Open Theism negates Gospel Truth

17 07 2010

Acts 4:28 “They did what your power and will had decided beforehand should happen”

Observe:

First, God’s sovereignty over the death of Christ does not mitigate the guilt of the human conspirators. On the other hand, the malice of their conspiracy has not caught God flat-footed, as if he had not foreen the cross, much less planned it. The text plainly insists that God’s sovereignty is not mitigated by human actions, and human guilt is not exculpated by appeal to divine sovereignty. This duality is sometimes called compatibilism: God’s utter sovereignty and human moral responsibility are compatible. Complex issues are involved, but there can be no serious doubt that this stance is either taught or presupposed by the biblical writers.

Second, in this case it is doubly necessary to see how the two points hang together.  If Jesus died solely as a result of human conspiracy, and not by the design and purpose of God, it is difficult to see how his death can be the long-planned divine response to our desperate need.  If God’s sovereignty over Jesus’ death means that the human perpetrators are thereby exonerated, should this not also be true wherever God is sovereign?  And then where is the sin that needs to be paid for by Jesus’ death?  The integrity of the Gospel hangs on that element of Christian theism called compatibilism.

Extract from “For the Love of God – Vol. I“, by D. A. Carson, IVP. Reading for Acts 4, July 17th.

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Owen and Wesley being shortchanged in the bookshop

12 07 2010

The enormity of the debt owed by today’s church for the Christian heritage left by two giants of the faith, John Wesley and John Owen, is difficult to express in a short blog post.  The impact of their lives and writing have been the shoulders upon which many Christians have since stood and been enabled thus to see much further than they might have done if left to their own devices.  The ellucidation and application of the doctrines of the Christian faith although penned and practiced by these great men in a previous century continue to be a significant and guiding benchmark which we ignore or discard at our peril.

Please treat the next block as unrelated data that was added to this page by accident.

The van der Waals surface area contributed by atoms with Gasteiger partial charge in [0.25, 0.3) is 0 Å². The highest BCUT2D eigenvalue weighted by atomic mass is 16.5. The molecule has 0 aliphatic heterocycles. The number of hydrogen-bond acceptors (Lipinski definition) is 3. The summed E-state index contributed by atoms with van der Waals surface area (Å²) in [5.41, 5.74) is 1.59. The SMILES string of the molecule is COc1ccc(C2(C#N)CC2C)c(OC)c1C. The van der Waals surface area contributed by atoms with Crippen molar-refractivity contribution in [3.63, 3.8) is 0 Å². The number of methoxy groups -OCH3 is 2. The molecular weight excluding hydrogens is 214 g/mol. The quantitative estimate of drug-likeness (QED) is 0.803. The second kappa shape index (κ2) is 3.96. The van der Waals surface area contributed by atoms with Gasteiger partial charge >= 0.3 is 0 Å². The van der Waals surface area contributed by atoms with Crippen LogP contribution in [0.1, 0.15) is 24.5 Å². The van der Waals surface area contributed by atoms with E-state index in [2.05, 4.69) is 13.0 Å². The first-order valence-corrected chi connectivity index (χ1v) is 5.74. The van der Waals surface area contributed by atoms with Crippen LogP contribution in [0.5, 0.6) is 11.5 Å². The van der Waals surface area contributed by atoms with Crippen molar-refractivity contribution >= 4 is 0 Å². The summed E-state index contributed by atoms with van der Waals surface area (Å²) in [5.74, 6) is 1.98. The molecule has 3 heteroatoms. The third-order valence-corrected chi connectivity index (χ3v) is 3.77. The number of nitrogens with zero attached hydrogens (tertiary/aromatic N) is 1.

Nevertheless, at the present time higher profile and publicity are being offered to names like Gregory Boyd, Clark Pinnock, Brian MacLaren, John Eldredge and John Sanders.  Doctrine which is unbiblical and subversive to the central tenets of the Christian faith is being given high profile by both publishers and booksellers apparently driven by a market economy rather than by a mandate for exactitude in the whole counsel of God.  Shelf space committed to books on Open Theism, Emergent Church and ‘feel-good-about-youself-self-help-books’ dominates the readers eyes as he scans the Christian Life and Theological sections of the bookshop for well-hidden titles by more trustworthy and reliable guides.  One has to pick and chose very carefully to avoid the trap of swallowing some of the garbage we find nowadays on the shelves of the so-called “Christian” bookshop.

You may find it unacceptable that Christians should be guided in what they should and should not read but there is surely a strong case to be made for appropriate pastoral direction and oversight for the flock of God as they set off to feed in such pastures.  Society today is marked by their drive for freedom – freedom to read ALL and read WIDELY – it is our right and our privildege.  We will not be controlled or dictated to by some figure suggesting that certain matters might not be good for us.  Now while I would be the first to stand against outright censure we must ask the question, ‘Is it not right that we flag up the areas where thorns and thistles may choke the Word, and where the birds of the air may snatch away the Good Seed?’  Pastors of the flock, I say, “Warn your sheep!”  Not everything you buy in the Christian bookshop is truly “Christian”!

Even Christian publishers are no longer marked out by their faithfulness to traditional doctrines.  Commenting specifically on ‘Open Theism,’ William Davis notes the following (Beyond the Bounds, Crossway Books):

Christianity Today treats it as an evangelical option, offering both editorials that praise its proponents and links to the official open theism website. Thomas Nelson publishes and promotes The Sacred Heart and Wild at Heart. … InterVarsity Press publishes and promotes Clark Pinnock’s The Openness of God and John Sanders’ The God Who Risks. Baker Books provides publisher’s notes for booksellers that identify Gregory Boyd (The God of the Possible) and Clark Pinnock (The Most Moved Mover) as “evangelicals.”  Societies and gatherings of Christian scholars such as the Evangelical Theological Society and the Wheaton Philosophy Conference have welcomed and even showcased advocates of open theism.”

I wonder how and where Messrs Wesley and Owen from a previous century might have directed their flock…